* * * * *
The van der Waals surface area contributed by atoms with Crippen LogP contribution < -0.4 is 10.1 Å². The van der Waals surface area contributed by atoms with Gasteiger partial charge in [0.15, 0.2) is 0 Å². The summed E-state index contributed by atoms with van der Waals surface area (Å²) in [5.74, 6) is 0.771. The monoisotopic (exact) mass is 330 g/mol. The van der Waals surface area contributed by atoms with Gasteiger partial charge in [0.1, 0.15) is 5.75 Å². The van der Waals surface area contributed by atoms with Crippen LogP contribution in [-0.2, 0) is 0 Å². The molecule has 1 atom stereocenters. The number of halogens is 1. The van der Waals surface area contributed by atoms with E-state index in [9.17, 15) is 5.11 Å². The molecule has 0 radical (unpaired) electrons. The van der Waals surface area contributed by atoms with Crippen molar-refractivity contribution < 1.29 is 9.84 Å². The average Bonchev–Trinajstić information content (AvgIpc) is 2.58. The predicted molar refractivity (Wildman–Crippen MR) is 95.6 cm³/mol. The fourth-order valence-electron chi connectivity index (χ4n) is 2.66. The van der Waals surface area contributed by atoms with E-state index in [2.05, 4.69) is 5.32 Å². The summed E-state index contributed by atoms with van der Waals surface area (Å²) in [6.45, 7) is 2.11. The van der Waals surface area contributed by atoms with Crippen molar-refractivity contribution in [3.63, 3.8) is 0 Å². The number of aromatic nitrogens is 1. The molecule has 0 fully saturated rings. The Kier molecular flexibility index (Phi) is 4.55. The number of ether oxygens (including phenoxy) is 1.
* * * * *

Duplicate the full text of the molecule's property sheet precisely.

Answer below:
The van der Waals surface area contributed by atoms with Crippen LogP contribution < -0.4 is 10.1 Å². The van der Waals surface area contributed by atoms with Gasteiger partial charge in [0.15, 0.2) is 0 Å². The summed E-state index contributed by atoms with van der Waals surface area (Å²) in [5.74, 6) is 0.771. The monoisotopic (exact) mass is 330 g/mol. The van der Waals surface area contributed by atoms with Gasteiger partial charge in [0.1, 0.15) is 5.75 Å². The van der Waals surface area contributed by atoms with Crippen LogP contribution in [-0.2, 0) is 0 Å². The molecule has 1 atom stereocenters. The number of halogens is 1. The van der Waals surface area contributed by atoms with E-state index in [9.17, 15) is 5.11 Å². The molecule has 0 radical (unpaired) electrons. The van der Waals surface area contributed by atoms with Crippen molar-refractivity contribution < 1.29 is 9.84 Å². The average Bonchev–Trinajstić information content (AvgIpc) is 2.58. The predicted molar refractivity (Wildman–Crippen MR) is 95.6 cm³/mol. The fourth-order valence-electron chi connectivity index (χ4n) is 2.66. The van der Waals surface area contributed by atoms with E-state index in [2.05, 4.69) is 5.32 Å². The summed E-state index contributed by atoms with van der Waals surface area (Å²) in [6.45, 7) is 2.11. The van der Waals surface area contributed by atoms with Crippen molar-refractivity contribution in [3.63, 3.8) is 0 Å². The number of aromatic nitrogens is 1. The molecule has 0 fully saturated rings. The Kier molecular flexibility index (Phi) is 4.55. The number of ether oxygens (including phenoxy) is 1.